Sunday, February 25, 2007


My girlfriend and I went to the symphony last night, and I forgot how much I love it. However, the music performed provoked in me tangibly aural (think about that one for awhile) proof of the inferiority of modern artistic movements compared to their classical predecessors. The first piece was by J.C. Bach (not his more illustrious father), the second by the 20th century "neo-classical" composer Martin and, after the intermission, the third was by Mozart.

The first piece was beautiful, heart-rending and stirred profound emotions within my soul. The second was disjointed, atonal and ultimately provoking nothing and the third was simply Mozart, virtuosic and with beautiful pleasing musical passages that stay within the mind long after the performance is finished. I think what turns me off about so much 20th century art is the abdication of any sort of relationship between the art and the experience of the listener. 20th century art is to be studied, not experienced, thereby rendering it nearly mute. Martin would start to develop a nice melody, but then complete destroy it in pointless dissonance and never even hint at returning to the movement. I know dissonance has its place, but as a tension-building counterpoint that must eventually be answered by the piece. This piece resolved itself into dissonance and so instead of tension, one doesn't understand what the composer was actually trying to say. In the end, the whole piece felt like a series of non-connected musical episodes, so good, some not which ultimately added up to nothing.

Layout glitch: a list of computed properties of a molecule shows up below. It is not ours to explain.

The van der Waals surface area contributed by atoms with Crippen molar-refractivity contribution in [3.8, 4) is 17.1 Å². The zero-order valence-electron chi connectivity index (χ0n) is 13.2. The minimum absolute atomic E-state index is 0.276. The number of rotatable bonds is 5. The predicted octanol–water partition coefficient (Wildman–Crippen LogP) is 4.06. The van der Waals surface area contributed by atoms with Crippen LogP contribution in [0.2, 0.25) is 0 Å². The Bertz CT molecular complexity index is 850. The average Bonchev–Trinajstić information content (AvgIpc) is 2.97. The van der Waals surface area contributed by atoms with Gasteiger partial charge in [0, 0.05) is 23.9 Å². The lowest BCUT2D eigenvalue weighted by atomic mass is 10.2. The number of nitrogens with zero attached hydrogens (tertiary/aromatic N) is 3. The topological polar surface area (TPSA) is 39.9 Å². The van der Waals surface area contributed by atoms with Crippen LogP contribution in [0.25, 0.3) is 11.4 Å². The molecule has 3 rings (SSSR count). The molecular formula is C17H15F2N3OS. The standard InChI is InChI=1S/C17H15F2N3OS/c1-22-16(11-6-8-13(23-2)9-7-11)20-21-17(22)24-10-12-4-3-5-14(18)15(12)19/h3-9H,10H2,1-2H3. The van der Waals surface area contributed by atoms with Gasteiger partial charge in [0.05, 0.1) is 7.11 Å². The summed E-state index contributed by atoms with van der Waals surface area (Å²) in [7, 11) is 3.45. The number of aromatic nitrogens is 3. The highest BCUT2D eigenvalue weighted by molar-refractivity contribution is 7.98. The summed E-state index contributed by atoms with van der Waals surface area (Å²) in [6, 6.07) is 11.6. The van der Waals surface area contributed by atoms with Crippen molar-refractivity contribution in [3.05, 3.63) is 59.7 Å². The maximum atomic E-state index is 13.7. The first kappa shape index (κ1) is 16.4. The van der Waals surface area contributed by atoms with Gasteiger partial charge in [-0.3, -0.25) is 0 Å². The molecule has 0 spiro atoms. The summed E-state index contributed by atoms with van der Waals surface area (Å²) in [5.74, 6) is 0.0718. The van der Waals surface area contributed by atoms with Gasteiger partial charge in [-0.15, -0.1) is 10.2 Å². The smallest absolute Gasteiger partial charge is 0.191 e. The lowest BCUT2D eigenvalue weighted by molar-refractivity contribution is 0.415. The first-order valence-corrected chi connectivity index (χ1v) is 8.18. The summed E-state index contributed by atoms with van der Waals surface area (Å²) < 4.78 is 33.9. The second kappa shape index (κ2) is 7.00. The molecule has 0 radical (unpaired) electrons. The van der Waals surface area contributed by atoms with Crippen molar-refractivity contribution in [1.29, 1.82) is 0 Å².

Art should touch the soul in order to provoke the mind. Modern music and modern art forgot that. They decided it was enough to simply provide something that resembles art in its loosest form, and explain to the viewer/listener why the mind should be provoked. Often, without anything meaningful to say, modern art simply became about illustrating some facet of art or about the tools at their disposal (is nothing more non-thought provoking than the modern painters who delved into the idea that painting is 2-dimensional? The purpose of painting is to move beyond that limitation, not explore it. It's a rather lame starting point for an artistic movement). It ceased to care if the viewer were provoked into thinking and feeling and experiencing some insight into the human condition. Into this meaningless void stepped those artists whose only attempt at meaning is poorly thought out, puerile 1930's soviet influence agit-prop whose wisdom about mankind is as thin as the canvas they used.

The art world would be better served if the rhetoric (most notably Walter Benjamin, Le Corbusier and Antonio Gramsci) of the 20th century were lost forever to the attic of history and simply some of the art works remain as items of beauty (Rothko and Pollack spring to mind. Their stuff is wondrous to behold, but provoke very little besides an appreciation of aesthetic experience. Theirs is not the foundation of an art which inspires). Much made in the 20th century was beautiful in spite of the rhetoric and Martin should have followed his instincts instead of producing something that followed the proscriptions laid out in that dreadful century. My symphony going experience would have been that much more enjoyable.